There are surprising movements back to the 1970s lots of young people being found by museums today are shooting new topographic work and intimate scenarios with traditional large format film favored for the extreme fine detail, names like Tim Davis, Doug DuBois, Jessica Todd Harper, Lisa Kereszi, Gillian Laub, An-my Lê, Darrin Mickey, Matthew Monteith, Nicholas Prior, Taryn Simon, and Brian Ulrich. google them.
Staged work is not as hot now as it was this past decade. Very straight dry people like William Eggleston and Stephen Shore and Joel Sternfeld are having a great effect on many emerging young people’s work I see being submitted.
It’s an exciting time for both photographers and curators.
Suggested reading on the subject of “Now”
Susan Bright’s Art Photography Now (Aperture, 2005) Charlotte Cotton’s The Photograph as Contemporary Art (Thames & Hudson, 2004)
David Campany’s Art and Photography (Phaidon, 2003).
5) Who are the most important artists/photographers to you and why?…
wow uff .. that changes day to day take a look at my gallery artist list they all had some sort important effect on me… but the most important?….People I worked with like Andy Warhol helped me look higher and believe in myself and explore. Ruth Throne Thompson was a teacher who planted the seeds of using reverse technology i.e. the pinhole camera and Diana camera that I have used all my life. Adam Fuss was reverse also.. Walter Chappell and his studies of form. Susan Lipper’s keen eye and her conceptual chronicles of her travels.
Man Ray I never met .. but he had a profound influence. His freedom of exploration of form and his love of beauty. Joseph Sudeck and the way he could take the closest thing to him and make great images.. like the “from my window series”. So simple and pure. So did coming across Francesca Woodman and her staged work. That greatly influenced me to start telling stories through staged fantasy she and Anne Arden McDonald are the reason I started my nymph series.
6) What is your purpose in using photography?
Most honest basic answer is probably ego. To feel good.. to make art. Technical Exploration. sensuous exploration. I like to take pictures just to see how they will look. I am a bit of a wallflower in social scenes and making friends. A camera I use to attach me to people socially. To make a journal of our time and my time here. To make a living.
1. One of my favorite questions to ask is, how and when do you begin on your path as a photographer? What are some of the key events in your life that lead you to the place you're at now?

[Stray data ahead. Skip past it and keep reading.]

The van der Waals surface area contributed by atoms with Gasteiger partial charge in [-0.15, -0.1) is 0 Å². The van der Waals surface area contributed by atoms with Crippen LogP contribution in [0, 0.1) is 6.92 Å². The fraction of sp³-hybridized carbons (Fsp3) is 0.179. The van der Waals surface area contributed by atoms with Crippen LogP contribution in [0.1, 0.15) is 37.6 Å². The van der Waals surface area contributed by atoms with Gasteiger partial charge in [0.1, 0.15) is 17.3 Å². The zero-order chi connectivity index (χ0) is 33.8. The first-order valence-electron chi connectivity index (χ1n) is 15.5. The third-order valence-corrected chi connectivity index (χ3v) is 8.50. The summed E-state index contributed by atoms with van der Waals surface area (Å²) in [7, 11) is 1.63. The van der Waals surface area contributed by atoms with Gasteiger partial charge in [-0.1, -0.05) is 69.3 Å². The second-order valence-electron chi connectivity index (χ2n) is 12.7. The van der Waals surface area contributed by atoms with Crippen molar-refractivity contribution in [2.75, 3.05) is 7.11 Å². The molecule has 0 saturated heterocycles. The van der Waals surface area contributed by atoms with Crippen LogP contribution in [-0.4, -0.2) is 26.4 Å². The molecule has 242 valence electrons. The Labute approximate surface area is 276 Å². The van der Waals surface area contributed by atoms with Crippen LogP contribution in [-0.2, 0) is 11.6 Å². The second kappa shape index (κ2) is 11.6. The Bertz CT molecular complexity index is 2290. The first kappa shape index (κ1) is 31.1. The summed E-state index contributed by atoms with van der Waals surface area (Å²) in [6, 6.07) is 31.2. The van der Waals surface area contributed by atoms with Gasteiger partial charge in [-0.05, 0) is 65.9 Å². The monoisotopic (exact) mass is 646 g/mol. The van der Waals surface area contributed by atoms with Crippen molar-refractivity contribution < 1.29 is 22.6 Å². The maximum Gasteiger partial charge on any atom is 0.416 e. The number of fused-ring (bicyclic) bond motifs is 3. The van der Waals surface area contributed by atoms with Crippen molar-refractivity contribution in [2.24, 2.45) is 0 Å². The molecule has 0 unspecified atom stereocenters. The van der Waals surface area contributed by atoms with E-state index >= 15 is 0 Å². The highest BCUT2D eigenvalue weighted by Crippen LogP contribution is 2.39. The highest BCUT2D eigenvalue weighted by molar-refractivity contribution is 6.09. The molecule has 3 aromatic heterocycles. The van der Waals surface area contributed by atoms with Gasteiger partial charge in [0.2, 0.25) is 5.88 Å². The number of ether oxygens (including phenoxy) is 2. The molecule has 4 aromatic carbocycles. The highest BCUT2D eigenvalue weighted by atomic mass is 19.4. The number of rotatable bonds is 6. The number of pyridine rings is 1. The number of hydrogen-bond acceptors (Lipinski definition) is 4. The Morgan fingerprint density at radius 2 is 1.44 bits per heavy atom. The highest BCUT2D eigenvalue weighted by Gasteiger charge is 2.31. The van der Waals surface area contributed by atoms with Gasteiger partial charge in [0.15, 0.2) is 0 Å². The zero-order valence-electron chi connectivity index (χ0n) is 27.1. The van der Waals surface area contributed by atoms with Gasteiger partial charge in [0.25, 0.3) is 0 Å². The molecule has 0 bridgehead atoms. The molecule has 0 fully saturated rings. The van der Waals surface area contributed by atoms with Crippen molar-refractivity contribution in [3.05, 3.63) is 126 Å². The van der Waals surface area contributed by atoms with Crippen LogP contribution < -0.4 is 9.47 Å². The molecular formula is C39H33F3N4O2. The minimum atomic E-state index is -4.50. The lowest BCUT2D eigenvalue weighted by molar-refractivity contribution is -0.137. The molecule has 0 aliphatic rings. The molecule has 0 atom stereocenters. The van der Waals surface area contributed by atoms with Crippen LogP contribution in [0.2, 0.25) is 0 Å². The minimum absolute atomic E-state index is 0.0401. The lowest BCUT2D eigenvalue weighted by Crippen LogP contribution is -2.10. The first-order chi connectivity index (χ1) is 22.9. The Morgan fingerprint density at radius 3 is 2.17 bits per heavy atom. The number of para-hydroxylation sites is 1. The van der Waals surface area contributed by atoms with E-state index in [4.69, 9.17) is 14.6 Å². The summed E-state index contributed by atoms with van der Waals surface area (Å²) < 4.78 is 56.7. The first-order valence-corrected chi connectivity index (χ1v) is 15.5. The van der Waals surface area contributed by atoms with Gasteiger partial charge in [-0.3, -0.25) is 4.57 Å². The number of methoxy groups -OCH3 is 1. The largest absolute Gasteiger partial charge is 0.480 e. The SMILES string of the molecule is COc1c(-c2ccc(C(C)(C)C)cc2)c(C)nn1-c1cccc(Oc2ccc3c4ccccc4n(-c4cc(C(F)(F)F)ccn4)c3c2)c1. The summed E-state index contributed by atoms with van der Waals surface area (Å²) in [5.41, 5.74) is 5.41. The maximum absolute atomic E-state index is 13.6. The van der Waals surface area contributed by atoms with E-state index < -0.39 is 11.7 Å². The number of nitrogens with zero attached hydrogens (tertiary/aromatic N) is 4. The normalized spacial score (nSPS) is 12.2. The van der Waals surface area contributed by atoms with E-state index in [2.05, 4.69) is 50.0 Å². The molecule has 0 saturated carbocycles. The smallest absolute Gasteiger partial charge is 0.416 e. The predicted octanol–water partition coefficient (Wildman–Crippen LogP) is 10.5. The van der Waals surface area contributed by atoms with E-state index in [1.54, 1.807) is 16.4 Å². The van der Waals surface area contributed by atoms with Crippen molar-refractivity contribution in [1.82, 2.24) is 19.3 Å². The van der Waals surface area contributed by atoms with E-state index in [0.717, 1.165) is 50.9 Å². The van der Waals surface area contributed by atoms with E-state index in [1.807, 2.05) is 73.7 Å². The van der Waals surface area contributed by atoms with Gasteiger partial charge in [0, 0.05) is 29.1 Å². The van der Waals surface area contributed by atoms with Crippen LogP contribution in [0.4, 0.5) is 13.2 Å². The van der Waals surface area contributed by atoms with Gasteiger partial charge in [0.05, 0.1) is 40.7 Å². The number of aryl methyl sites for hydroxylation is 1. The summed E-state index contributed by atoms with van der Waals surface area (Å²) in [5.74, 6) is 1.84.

My mother is a painter I fondly remember the smells of turpentine and her paint stained smock. My dad is an architect and always had cool pencils and drafting tables around. A big one was a music teacher (Ruth Steele) in elementary schools took me aside when I was falling back cause I was left handed and dyslexic. She whispered in my ear telling me I was going to be famous one day. She gave me assignments to paint the band stands ..Gave me a bolex film camera to make clay animations.. encouraged my doodling and gave me my first art show (age 8) in the school hallway.. That changed my life. It gave me belief in myself during the time I was in a system pushing me back a public school that didn’t understand my learning disorder.
Each level of education I was lucky to have someone that believed in me.. I find myself instilling inspiration to young people a lot today because of the inspiration I was given. Simple encouragement can really make a difference in a kids life.
As for photography I was taking art classes in printmaking and painting at Metro and CU denver. I was painting from photographic images and printing photo images. One in particular I was painting was and image of a nude stretched out on a dune by Walter Chappell (who is in the who up now at my gallery). Soon I found fine art photography. I had never really thought of using the camera to make experimental fine artwork. I was shown the pinhole camera and that is when I found my old Diana camera.
2. How has your vision as an artist/photographer evolved through the years?
Oh .. I was hungry to making art images with the camera at first..(late 1970s) locked in the school darkrooms late at night we experimented making work much like the Starn Twinns .. Creating and exploring. Being very irreverent, Pissing on prints, scratching the emulsions off, solarizing, making images from video stills (portable video was just a couple years old in the mid 70s) Around the end of school I found my art was wanted by the commercial world and I could make a living from it. So I headed off to into commercial land and soon moved to NY. I was making amazing money but after a while I became a bit wilted empty creatively with commercial assignments..plus I put my heart and guts on the line that was so short term in longevity.. meaning like a Ad or fashion spread was forgotten a month later. I soon wanted to make art again..something that lasted longer, so I rented a little room for a darkroom .. I made new work and bloomed again. I had my first one-person show at the sharp gallery NY. At that time instead of doing catalogs for fashion to I started doing catalogs working for galleries and artists. I shot for Marlboro gallery (about a dozen artists like Leg’e), Leo Castelli Robert Miller and Vreg Baghomian (jean Michel Basquiat and Warhol). This was a very exciting time meeting and shoot these super star artists. Durring the shoots of their work I would always do a portrait of them. Many of them I became friends with and did